French Wars of Religion
The French Wars of Religion were a prolonged period of war and popular unrest between Catholics and Huguenots (Reformed/Calvinist Protestants) in the Kingdom of France between 1562 and 1598. It is estimated that three million people perished in this period from violence, famine, or disease in what is considered the second deadliest religious war in European history (surpassed only by the Thirty Years' War, which took eight million lives).
|French Wars of Religion|
|Part of the European wars of religion|
St. Bartholomew's Day massacre by François Dubois
Spain (until 1588)
Papal States (until 1588)
|Commanders and leaders|
Pedro Henriquez de Acevedo, Count of Fuentes
Albert VII, Archduke of Austria
Luis de Velasco y Velasco, 2nd Count of Salazar
Juan Fernández de Velasco, 5th Duke of Frías
Hernando Portocarrero †
Charles, Duke of Mayenne
|Casualties and losses|
|Approximately 3,000,000 killed|
Much of the conflict took place during the long regency of Queen Catherine de' Medici, widow of Henry II of France, for her minor sons. It also involved a dynastic power struggle between powerful noble families in the line for succession to the French throne: the wealthy, ambitious, and fervently Catholic ducal House of Guise (a cadet branch of the House of Lorraine, who claimed descent from Charlemagne) and their ally Anne de Montmorency, Constable of France (i.e., commander in chief of the French armed forces) versus the less wealthy House of Condé (a branch of the House of Bourbon), princes of the blood in the line of succession to the throne who were sympathetic to Calvinism. Foreign allies provided financing and other assistance to both sides, with Habsburg Spain and the Duchy of Savoy supporting the Guises, and England supporting the Protestant side led by the Condés and by the Protestant Jeanne d'Albret, Queen of Navarre and wife of Antoine de Bourbon, Duke of Vendôme and King of Navarre, and their son, Henry of Navarre.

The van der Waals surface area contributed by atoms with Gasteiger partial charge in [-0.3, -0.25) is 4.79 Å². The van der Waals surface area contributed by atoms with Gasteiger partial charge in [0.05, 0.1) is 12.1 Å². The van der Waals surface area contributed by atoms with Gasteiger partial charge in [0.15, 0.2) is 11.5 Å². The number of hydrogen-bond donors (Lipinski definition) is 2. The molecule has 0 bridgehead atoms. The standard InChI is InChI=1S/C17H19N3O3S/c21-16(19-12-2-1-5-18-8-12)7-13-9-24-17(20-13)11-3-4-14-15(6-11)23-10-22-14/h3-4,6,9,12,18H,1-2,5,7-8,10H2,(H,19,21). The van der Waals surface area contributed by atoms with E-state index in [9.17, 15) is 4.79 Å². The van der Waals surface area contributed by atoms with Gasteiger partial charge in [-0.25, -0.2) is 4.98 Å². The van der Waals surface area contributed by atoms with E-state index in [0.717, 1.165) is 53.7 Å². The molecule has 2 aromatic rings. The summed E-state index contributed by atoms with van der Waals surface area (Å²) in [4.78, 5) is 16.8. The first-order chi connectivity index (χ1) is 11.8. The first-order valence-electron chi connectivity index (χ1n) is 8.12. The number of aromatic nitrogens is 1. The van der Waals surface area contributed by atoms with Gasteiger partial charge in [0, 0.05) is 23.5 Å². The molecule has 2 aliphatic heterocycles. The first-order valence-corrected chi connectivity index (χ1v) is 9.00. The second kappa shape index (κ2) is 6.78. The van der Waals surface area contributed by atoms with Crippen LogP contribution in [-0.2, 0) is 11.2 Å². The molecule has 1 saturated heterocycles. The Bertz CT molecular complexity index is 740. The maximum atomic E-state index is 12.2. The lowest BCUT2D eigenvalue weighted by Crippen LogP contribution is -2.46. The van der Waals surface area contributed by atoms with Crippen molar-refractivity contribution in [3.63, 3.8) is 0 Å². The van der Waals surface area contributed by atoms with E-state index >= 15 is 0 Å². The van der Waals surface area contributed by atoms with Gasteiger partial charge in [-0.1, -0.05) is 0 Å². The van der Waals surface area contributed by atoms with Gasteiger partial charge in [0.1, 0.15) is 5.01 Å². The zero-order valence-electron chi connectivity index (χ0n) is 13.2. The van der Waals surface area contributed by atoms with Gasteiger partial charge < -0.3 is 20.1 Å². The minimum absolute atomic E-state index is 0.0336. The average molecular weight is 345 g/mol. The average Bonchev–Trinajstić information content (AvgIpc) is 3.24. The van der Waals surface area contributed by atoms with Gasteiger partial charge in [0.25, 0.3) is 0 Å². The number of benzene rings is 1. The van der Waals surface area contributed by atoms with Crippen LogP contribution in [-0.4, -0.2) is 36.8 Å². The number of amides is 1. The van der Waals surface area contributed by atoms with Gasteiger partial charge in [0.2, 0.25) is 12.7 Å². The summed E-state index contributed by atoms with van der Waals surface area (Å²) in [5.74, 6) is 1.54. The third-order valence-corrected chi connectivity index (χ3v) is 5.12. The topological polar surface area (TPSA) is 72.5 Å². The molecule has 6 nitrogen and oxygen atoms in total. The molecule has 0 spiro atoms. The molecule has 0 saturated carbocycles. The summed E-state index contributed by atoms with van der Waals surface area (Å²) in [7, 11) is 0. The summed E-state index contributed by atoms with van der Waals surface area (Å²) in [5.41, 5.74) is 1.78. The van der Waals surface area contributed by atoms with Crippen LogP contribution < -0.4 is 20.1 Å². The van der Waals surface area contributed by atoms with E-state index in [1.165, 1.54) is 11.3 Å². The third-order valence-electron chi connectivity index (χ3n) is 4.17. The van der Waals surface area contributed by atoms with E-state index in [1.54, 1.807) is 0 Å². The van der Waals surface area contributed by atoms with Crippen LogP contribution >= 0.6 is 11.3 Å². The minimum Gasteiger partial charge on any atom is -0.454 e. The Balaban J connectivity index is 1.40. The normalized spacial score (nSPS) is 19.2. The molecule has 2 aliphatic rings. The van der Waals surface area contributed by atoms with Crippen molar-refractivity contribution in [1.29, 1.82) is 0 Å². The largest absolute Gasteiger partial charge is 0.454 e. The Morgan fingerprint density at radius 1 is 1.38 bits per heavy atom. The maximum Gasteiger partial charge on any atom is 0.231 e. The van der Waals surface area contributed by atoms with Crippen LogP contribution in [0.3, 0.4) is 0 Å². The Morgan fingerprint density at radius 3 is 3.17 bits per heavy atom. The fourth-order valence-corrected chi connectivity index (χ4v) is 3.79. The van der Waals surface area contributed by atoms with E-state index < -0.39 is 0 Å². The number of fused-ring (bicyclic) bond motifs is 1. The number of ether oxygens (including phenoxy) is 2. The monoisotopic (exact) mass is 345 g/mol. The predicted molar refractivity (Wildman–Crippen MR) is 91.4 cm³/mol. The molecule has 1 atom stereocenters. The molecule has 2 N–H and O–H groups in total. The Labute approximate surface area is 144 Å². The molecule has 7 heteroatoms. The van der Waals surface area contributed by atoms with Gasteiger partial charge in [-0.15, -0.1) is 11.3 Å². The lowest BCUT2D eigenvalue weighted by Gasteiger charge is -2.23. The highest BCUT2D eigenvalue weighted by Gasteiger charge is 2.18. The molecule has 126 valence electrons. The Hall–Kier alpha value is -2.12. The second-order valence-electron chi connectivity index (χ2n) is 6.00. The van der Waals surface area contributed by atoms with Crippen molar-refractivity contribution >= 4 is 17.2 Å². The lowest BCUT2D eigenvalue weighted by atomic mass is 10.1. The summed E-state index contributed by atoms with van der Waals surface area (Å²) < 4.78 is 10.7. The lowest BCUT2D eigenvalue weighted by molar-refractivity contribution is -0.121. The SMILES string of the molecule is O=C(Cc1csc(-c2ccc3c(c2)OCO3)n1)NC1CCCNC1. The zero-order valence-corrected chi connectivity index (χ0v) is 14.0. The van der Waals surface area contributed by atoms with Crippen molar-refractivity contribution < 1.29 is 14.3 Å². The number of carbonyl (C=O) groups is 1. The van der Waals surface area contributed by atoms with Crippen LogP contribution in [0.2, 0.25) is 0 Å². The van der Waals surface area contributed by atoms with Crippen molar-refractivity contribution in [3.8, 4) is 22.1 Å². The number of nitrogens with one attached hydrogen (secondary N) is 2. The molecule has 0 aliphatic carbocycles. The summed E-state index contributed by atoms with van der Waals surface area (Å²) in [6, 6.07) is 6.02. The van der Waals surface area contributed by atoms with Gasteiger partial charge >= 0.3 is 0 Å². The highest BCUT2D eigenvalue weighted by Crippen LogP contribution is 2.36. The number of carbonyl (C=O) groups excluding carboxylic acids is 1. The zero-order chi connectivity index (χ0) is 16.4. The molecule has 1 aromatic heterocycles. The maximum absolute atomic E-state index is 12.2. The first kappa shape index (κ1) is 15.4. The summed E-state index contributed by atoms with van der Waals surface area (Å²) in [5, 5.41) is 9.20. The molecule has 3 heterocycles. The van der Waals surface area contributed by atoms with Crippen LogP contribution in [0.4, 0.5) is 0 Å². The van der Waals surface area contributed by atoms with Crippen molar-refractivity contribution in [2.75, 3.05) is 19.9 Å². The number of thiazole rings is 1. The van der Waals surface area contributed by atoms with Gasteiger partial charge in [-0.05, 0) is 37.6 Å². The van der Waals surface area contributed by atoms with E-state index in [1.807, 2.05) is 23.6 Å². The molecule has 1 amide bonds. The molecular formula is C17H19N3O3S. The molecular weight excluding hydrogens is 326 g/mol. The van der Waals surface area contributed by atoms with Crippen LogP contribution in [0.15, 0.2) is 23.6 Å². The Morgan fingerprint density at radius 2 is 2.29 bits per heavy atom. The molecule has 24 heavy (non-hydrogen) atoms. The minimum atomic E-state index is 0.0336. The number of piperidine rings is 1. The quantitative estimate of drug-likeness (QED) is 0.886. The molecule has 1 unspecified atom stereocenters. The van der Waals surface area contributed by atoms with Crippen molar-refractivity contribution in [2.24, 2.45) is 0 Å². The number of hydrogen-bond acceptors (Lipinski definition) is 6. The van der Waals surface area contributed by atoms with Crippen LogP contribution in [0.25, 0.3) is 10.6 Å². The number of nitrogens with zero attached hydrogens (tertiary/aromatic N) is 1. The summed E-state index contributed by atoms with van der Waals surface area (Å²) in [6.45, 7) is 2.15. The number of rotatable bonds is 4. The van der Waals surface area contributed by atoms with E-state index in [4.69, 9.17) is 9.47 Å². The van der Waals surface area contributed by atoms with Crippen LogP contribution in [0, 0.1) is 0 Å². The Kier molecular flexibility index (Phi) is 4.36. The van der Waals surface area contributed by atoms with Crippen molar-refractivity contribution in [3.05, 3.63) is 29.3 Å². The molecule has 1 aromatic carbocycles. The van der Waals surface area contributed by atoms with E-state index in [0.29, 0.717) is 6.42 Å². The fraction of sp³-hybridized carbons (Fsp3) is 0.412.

Moderates, primarily associated with the French Valois monarchy and its advisers, tried to balance the situation and avoid open bloodshed. This group (pejoratively known as Politiques) put their hopes in the ability of a strong centralized government to maintain order and harmony. In contrast to the previous hardline policies of Henry II and his father Francis I, they began introducing gradual concessions to Huguenots. A most notable moderate, at least initially, was the queen mother, Catherine de' Medici. Catherine, however, later hardened her stance and, at the time of the St. Bartholomew's Day massacre in 1572, sided with the Guises. This pivotal historical event involved a complete breakdown of state control resulting in series of riots and massacres in which Catholic mobs killed between 5,000 and 30,000 Protestants over a period of weeks throughout the entire kingdom.
By the conclusion of the conflict in 1598, the Protestant Henry of Navarre, heir to the French throne, had converted to Catholicism and been crowned Henry IV of France. In that year, he issued the Edict of Nantes, which granted Huguenots substantial rights and freedoms. His conversion did not end Catholic hostility towards Protestants or towards him personally, and he was eventually murdered by a Catholic extremist. The wars of religion threatened the authority of the monarchy, already fragile under the rule of Catherine's three sons and the last Valois kings: Francis II, Charles IX, and Henry III. This changed under the reign of their Bourbon successor Henry IV. The edict of Nantes was revoked later in 1685 with the Edict of Fontainebleau by Louis XIV of France. Henry IV's wise governance and selection of able administrators did leave a legacy of a strong centralized government, stability, and economic prosperity that has gained him the reputation as France's best and most beloved monarch, earning him the designation "Good King Henry".